From: Peder Holt (peder.holt_at_[hidden])
Date: 2004-12-10 02:32:48
On Thu, 9 Dec 2004 10:05:24 -0500, Arkadiy Vertleyb
> "Peder Holt" <peder.holt_at_[hidden]> wrote
> > The main reason for creating something like this would be to allow
> > registration of the dinkumware iterators, which are defined as nested
> > classes (unlike the iterators of other stl-implementations which are
> > normal template classes already supported by the TYPEOF library)
> > BOOST_TYPEOF_REGISTER_TEMPLATE_NESTED should only be used in this
> > context, and not promoted outside of the TYPEOF library.
> > This functionality could also be implemented in the same scope as the
> > stl registration code. This would prevent the TYPEOF library from
> > being polluted, but would allow automatic registration of iterators
> > for all platforms.
> Actually this method is only good with overloading -- doesn't work with
> partial template specialization. So, for the conformant implementation, we
> would have to implement some additional mechanism in the main template...
> So I am not sure we would be really able to "prevent the TYPEOF library from
> being polluted".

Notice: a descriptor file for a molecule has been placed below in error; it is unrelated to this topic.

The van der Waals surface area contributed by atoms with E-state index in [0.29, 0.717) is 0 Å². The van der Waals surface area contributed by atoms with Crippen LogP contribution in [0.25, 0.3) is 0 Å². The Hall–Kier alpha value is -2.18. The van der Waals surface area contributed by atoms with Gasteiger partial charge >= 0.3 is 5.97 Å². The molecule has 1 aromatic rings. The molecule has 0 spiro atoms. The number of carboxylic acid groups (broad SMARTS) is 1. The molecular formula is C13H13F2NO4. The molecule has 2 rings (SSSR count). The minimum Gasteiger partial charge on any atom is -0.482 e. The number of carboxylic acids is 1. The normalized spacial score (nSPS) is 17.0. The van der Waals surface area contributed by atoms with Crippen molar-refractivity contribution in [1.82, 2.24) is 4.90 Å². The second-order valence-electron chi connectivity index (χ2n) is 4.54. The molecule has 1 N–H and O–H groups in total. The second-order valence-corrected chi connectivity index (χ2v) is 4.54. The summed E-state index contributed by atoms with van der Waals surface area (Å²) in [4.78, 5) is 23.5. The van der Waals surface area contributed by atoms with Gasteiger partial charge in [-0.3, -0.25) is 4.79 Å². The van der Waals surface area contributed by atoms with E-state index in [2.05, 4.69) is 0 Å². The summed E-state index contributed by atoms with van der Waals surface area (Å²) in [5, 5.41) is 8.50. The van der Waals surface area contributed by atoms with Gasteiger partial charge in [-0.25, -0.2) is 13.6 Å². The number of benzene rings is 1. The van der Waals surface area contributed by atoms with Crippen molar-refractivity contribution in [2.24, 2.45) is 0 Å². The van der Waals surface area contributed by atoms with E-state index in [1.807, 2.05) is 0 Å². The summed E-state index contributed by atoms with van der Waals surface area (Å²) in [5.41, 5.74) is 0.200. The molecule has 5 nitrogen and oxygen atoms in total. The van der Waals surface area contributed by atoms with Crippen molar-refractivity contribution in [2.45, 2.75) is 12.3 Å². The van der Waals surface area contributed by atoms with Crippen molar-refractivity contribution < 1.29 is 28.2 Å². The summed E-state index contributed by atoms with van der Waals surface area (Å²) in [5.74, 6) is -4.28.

Hmm. This is starting to look really ugly.
I'll have one more go before abandoning this.
We cannot place support for template nested class deduction directly
into the typeof library:
1. It would break the elegance of the source
2. It exploits a compiler bug
3. It is only applicable for a single compiler series.
I think I have found a way to separate the code from the library,
given the restrictions above.
Assuming that all the source will be placed in a
compiler/stl-implementation specific folder:
1. Define the generic version of encode_type_impl (So far it has only
been forward declared.
2. Create a template function encode_type_fn.
3. Use encode_type_fn to forward type deduction from encode_type_impl
(Default implementation causes compile time failure with the proper
4. Overload encode_type_fn for each of the nested classes.
The problem with this approach, is obviously that a function can only
represent a single integral value at compile time, while we need a
vector of them. The only way I know of to transfer a vector of
integral values compile time across a function, is to use the compile
time constants vector.
Well, I guess it is back to square one. At least we tried.
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